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Assessment in the Next Normal: Part II

Part of an Ongoing Series by Jack Calareso, Hyatt-Fennell Executive Search

In my first article on assessment, I argued for the need of a different approach to assessment. I believe that the current environment, the next normal, requires new and pervasive assessment programs and procedures.

Since publishing my first article on assessment, my case has been made even stronger by the news reports regarding the status of colleges and universities. Have you stopped reading the depressing news in The Chronicle of Higher Education yet? Recent featured stories included the following: “Undergraduate Enrollment Picture Worsens as Pandemic Drags On,” and “Colleges Have Shed a Tenth of Their Employees Since the Pandemic Began.”

And while many in higher education were relieved by the presidential election results, the positive feelings were short lived with this feature story a few days later, “Election Results Spell Bad News for Higher-Ed Innovation When It’s Needed Most.”

I confess that I subscribe to the daily reports from McKinsey & Company for a more global perspective of the pandemic. I was impressed with a recent report entitled, “When Nothing is Normal: Managing in Extreme Uncertainty.” Here is their summary: “In this uniquely severe global crisis, leaders need new operating models to respond quickly to the rapidly shifting environment and sustain their organizations through the trials ahead.”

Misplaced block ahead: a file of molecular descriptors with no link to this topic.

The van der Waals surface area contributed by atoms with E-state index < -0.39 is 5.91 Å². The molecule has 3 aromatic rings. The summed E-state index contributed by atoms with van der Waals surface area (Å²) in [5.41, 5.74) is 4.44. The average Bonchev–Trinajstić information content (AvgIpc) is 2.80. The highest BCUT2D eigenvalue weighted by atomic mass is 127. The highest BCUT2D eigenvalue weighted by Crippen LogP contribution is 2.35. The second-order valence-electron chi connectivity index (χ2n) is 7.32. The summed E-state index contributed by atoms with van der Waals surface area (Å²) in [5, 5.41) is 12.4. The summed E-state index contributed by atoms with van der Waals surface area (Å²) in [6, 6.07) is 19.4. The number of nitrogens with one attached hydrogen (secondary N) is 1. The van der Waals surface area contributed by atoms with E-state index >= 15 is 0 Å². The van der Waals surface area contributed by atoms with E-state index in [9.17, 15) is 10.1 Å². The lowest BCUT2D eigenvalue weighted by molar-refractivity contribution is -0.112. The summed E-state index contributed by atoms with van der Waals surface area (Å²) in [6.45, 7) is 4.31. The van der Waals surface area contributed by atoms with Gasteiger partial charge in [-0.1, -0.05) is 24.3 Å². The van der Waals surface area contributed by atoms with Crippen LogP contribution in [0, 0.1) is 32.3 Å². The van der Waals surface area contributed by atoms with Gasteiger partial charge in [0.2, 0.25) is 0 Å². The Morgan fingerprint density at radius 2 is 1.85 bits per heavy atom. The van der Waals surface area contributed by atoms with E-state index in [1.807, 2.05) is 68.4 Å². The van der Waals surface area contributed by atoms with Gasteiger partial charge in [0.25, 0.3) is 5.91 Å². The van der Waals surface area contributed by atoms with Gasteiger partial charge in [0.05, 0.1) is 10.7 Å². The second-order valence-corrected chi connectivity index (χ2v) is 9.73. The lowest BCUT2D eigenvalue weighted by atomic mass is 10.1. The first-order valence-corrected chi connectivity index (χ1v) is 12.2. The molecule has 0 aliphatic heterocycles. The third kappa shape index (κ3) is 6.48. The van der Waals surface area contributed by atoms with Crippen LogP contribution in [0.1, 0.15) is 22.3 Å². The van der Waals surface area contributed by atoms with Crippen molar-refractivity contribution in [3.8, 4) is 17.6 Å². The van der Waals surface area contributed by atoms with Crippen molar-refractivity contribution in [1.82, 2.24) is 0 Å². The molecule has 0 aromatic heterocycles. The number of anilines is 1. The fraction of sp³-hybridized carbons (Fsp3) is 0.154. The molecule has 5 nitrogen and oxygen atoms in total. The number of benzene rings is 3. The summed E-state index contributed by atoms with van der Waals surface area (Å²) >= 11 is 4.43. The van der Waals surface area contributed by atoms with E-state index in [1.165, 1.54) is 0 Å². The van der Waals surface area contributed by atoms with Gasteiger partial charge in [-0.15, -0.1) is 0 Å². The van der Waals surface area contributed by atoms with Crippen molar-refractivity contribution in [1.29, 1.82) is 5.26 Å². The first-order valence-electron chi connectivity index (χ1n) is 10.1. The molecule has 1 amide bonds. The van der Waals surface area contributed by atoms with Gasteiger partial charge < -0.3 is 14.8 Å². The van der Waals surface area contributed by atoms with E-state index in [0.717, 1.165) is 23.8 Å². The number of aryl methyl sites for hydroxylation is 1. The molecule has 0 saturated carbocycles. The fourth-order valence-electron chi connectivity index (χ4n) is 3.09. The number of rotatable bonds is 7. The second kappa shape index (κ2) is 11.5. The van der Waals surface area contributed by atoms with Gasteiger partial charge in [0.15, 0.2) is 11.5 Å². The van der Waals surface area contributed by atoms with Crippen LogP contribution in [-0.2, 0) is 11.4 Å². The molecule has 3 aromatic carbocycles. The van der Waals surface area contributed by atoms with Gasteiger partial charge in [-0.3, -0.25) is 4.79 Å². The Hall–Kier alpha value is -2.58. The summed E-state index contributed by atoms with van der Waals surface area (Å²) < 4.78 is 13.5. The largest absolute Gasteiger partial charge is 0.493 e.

I believe that this applies to higher education. I believe that this applies to you.

In my previous article I argued that a pervasive and regular assessment program will support better decisions about reductions in programs and services as well as layoffs of personnel. If you need to reduce staff by the predicted 10%, how will you do this? I realize that decisions based on a solid foundation of assessment data will not necessarily be easier or more popular, but they will be more defensible, more equitable and will better serve each institution’s mission and goals.

There needs to be a complete assessment program at every institution that applies to all personnel (faculty, staff and administrators), all programs and services, and all curricular programs and students. And if presidential assessment is not of the same rigor and intensity as all other assessment practices, then presidents are obliged to challenge their boards to develop assessment programs that are robust and transparent.

Key elements that are essential for effective assessment define your leadership style, or at least they should. Your new normal assessment needs to be...

- ongoing, not annual or biannual

- constant and part of day-to-day life

- connected to goals and priorities, which will change quickly and frequently

- directly connected to the strategic and operational plans

- transparent, fair and equally applied

While your new normal assessment programs need to fit your institution, here are some important guidelines: